It’s a bit sketchy of historical detail, but it’s coherent, inspirational, and engaging without indulging in rapturous flights of hyperbole. (Picture book/biography. 5-7)

Pub Date: Sept. 7, 2017

ISBN: 978-1-78603-018-4

Page Count: 32

Publisher: Frances Lincoln

Review Posted Online: May 10, 2017

Kirkus Reviews Issue: June 1, 2017

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Sage, soothing ideas for a busy, loud, sometimes-divisive world.

GRANDMA'S GARDENS

In an inviting picture book, Chelsea and Hillary Clinton share personal revelations on how gardening with a grandmother, a mother, and children shapes and nurtures a love and respect for nature, beauty, and a general philosophy for life.

Grandma Dorothy, the former senator, secretary of state, and presidential candidate’s mother, loved gardens, appreciating the multiple benefits they yielded for herself and her family. The Clinton women reminisce about their beloved forebear and all she taught them in a color-coded, alternating text, blue for Chelsea and green for Hillary. Via brief yet explicit remembrances, they share what they learned, observed, and most of all enjoyed in gardens with her. Each double-page spread culminates in a declarative statement set in italicized red text invoking Dorothy’s wise words. Gardens can be many things: places for celebration, discovery and learning, vehicles for teaching responsibility in creating beauty, home to wildlife large and small, a place to share stories and develop memories. Though operating from very personal experience rooted in class privilege, the mother-daughter duo mostly succeeds in imparting a universally significant message: Whether visiting a public garden or working in the backyard, generations can cultivate a lasting bond. Lemniscates uses an appropriately floral palette to evoke the gardens explored by these three white women. A Spanish edition, Los jardines de la abuela, publishes simultaneously; Teresa Mlawer’s translation is fluid and pleasing, in at least one case improving on the original.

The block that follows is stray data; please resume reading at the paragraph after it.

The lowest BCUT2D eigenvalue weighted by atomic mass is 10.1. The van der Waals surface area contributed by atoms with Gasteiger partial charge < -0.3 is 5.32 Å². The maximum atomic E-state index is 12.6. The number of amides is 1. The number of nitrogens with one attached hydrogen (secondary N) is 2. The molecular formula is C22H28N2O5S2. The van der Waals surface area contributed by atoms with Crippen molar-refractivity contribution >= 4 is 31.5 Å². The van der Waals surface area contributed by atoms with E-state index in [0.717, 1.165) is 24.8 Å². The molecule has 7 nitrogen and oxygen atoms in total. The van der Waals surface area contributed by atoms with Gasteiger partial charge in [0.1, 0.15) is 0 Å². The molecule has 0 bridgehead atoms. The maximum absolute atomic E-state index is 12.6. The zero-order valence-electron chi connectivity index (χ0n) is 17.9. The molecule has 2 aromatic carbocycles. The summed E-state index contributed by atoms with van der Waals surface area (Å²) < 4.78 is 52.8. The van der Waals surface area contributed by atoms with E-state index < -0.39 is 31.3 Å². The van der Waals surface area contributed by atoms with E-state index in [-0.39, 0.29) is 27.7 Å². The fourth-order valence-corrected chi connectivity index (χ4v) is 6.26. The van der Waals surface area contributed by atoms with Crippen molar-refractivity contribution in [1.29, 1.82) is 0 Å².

Sage, soothing ideas for a busy, loud, sometimes-divisive world. (Picture book. 5-8)

Pub Date: March 31, 2020

ISBN: 978-0-593-11535-0

Page Count: 40

Publisher: Philomel

Review Posted Online: Dec. 8, 2019

Kirkus Reviews Issue: Jan. 1, 2020